AboutHistory on the Hill is a hub of resources for learning about the history of the University of North Carolina at Chapel Hill.
This Day In History
- 1931 Invited by playwright Paul Green and sociologist Guy B. Johnson, African-American poet Langston Hughes spoke and read from some of his works at Gerrard Hall. Police were present to discourage efforts to disrupt the event. For more information, see Hughes's description of of his visit, "Color at Chapel Hill" in "The Langston Hughes Reader" (1958).
- 1948 Thousands of people turned out to watch 28 cars and floats make their way down Franklin Street in the first Beat Dook Parade, sponsored by Pi Kappa Alpha fraternity. The parade was an annual tradition on the weekend of the UNC-Duke football game through the early 1990s.
- 2004 Members of the Black Student Movement led the dedication of a new memorial marker for the African Americation section of the Old Chapel Hill Cemetery.
UNC History Online
Digital North Carolina, the blog of the North Carolina Digital Heritage Center.
For the Record, the blog of the University Archives and Records Management Services.
News and Events, the news blog of UNC Library.
North Carolina Miscellany, the blog of the North Carolina Collection.
Southern Sources, the blog of the Southern Historical Collection.
A View to Hugh, a blog of the North Carolina Collection Photographic Archives.
Monthly Archives: March 2013
National Public Radio newscaster and radio personality Carl Kasell will be part of a free public program on April 16 at the University of North Carolina at Chapel Hill. Continue reading Continue reading
UNC’s men basketball team bowed out of the NCAA tournament over the weekend, but the UNC women’s team continues on its quest for a national championship this evening. With basketball season still in high gear, Hugh Morton collection volunteer Jack … Continue reading → Continue reading
In the autumn of 1851, William Waightstill Avery had it all. The grandson of Waightstill Avery, a member of the committee that chose the site of the University, W.W. Avery had been elected to the North Carolina General Assembly, was … Continue reading → Continue reading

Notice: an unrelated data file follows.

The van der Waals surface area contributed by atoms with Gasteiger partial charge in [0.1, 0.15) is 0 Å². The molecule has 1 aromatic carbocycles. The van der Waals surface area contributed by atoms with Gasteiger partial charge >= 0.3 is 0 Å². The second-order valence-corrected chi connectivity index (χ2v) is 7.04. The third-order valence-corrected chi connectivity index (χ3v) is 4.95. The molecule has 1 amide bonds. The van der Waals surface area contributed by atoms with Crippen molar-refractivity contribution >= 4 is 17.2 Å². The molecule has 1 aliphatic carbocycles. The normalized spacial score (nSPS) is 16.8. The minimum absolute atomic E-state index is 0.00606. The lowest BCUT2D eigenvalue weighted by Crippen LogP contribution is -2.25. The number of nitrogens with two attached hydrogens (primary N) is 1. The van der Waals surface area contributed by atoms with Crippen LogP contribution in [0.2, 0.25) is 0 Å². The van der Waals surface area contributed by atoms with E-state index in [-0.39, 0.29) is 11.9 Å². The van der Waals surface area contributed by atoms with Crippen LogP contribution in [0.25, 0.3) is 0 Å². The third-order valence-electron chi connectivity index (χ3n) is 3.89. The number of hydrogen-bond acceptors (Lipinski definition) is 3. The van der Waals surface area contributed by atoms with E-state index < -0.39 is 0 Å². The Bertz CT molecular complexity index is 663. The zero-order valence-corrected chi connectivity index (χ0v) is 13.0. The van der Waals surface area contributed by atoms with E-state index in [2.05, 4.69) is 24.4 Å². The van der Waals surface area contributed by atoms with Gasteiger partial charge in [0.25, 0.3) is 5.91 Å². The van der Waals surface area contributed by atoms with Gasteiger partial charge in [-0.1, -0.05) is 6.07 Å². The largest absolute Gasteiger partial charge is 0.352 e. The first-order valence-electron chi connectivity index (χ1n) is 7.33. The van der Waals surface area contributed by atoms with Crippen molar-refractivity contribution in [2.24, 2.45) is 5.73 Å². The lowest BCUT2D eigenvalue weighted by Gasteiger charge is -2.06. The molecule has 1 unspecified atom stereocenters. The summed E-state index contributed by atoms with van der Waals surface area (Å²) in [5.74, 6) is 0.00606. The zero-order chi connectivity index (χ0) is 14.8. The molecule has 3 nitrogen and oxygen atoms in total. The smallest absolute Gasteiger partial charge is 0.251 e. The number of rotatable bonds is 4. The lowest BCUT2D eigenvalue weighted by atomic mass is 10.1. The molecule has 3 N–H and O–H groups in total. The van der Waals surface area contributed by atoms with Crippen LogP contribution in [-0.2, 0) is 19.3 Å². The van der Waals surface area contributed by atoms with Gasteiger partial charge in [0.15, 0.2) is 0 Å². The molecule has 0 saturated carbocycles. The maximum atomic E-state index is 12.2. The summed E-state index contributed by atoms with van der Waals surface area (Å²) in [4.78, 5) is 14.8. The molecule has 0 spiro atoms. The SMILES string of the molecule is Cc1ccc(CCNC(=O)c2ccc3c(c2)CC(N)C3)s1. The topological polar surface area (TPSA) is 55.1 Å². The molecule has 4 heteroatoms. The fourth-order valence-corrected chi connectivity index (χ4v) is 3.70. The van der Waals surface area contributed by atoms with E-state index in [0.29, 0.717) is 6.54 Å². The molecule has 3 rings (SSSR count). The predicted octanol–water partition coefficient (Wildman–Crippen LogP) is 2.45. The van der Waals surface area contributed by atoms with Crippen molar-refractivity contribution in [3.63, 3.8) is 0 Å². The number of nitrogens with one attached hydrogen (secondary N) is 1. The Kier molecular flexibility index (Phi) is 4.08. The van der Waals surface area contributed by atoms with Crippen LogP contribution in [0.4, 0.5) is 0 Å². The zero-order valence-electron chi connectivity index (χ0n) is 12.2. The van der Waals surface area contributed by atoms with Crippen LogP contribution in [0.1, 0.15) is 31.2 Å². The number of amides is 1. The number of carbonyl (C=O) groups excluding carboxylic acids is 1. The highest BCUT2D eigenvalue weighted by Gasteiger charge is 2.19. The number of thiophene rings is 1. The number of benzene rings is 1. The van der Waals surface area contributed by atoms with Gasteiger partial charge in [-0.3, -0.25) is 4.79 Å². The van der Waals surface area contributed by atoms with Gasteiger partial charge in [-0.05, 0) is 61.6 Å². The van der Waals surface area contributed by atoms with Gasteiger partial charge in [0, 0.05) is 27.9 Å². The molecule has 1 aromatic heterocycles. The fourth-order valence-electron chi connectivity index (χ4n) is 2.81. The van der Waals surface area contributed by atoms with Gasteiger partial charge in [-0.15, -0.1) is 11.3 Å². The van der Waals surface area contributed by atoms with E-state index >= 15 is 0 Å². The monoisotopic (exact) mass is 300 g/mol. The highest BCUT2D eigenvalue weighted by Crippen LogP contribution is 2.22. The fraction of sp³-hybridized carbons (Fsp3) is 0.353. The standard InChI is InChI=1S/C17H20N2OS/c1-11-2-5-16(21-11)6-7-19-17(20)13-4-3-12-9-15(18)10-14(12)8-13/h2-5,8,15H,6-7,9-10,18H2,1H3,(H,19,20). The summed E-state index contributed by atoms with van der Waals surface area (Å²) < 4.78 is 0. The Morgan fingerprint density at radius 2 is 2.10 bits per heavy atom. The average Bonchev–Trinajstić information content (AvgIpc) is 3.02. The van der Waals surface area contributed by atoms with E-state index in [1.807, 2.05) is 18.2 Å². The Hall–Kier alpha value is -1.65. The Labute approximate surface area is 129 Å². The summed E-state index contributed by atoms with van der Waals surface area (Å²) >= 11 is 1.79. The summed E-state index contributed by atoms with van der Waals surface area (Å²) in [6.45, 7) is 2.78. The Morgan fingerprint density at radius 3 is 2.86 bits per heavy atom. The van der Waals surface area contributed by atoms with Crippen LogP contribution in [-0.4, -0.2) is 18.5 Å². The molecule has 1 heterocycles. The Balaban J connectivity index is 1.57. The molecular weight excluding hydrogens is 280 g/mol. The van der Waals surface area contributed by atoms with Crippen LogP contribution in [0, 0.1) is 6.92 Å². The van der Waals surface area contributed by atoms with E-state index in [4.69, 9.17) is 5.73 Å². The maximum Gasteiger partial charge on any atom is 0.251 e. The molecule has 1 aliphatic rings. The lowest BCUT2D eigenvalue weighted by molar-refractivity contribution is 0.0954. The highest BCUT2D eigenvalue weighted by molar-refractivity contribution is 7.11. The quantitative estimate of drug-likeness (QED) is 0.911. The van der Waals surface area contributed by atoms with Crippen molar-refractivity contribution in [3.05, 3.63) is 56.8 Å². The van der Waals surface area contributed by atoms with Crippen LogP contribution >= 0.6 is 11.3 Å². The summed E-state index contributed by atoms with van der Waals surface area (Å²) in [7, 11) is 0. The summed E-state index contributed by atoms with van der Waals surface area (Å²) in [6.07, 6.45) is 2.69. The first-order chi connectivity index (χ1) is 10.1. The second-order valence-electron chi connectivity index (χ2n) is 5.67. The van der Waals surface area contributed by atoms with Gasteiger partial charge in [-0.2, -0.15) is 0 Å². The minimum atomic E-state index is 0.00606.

“When I Was at UNC”: Preserving the Work and Legacy of Student Organizations through Documentation Tuesday, March 26, 2013 5:30 p.m. Program | UNC Student Union Room 3201 Free and open to the public Information: Jay Gaidmore, UNC Archivist, email@example.com, (919) 962-6402 Student organizations have long been integral to the UNC experience, with more than … Continue reading Continue reading
It’s that time of year again when hundreds of thousands of college basketball fans huddle secretively with their notes on “bracketology.” The NCAA basketball championship tournaments broke onto the stage this week and, once again, the UNC men’s and women’s … Continue reading → Continue reading
In celebration of Women’s History Month, we here at University Archives can think of many women from the Carolina community to celebrate. There’s Cornelia Phillips Spencer, for example, who rang the bell in celebration of the university’s reopening in 1875. … Continue reading → Continue reading
Academics falls outside my usual hodgepodge of interests, but I couldn’t help noticing — hat tip, slate.com — the 2013 World Reputation Rankings published by Times Higher Education. According to the magazine, “The world’s largest invitation-only academic opinion survey [is intended] to provide the definitive list of the top 100 most powerful global university brands…. […] Continue reading
Last month we did what so many do this time of year: We devoted our attention to college basketball. This month we turn our focus to another group of athletic students who are equally agile but far too often unsung: cheerleaders. This month we bring you not just one but three artifacts, all of them […] Continue reading
A new exhibition in the North Carolina Collection Gallery of Wilson Library explores the history of free speech controversies at UNC. Continue reading Continue reading
“It’s one thing to persuade hipsters in Portland, Ore., or Brooklyn to grow organic — hey, how cool is an artisan radish — in their rooftop gardens. It’s a much tougher push to get Big Ag, made up mostly of stubborn older men, to change its ways. “But imagine if a farmer led the cause […] Continue reading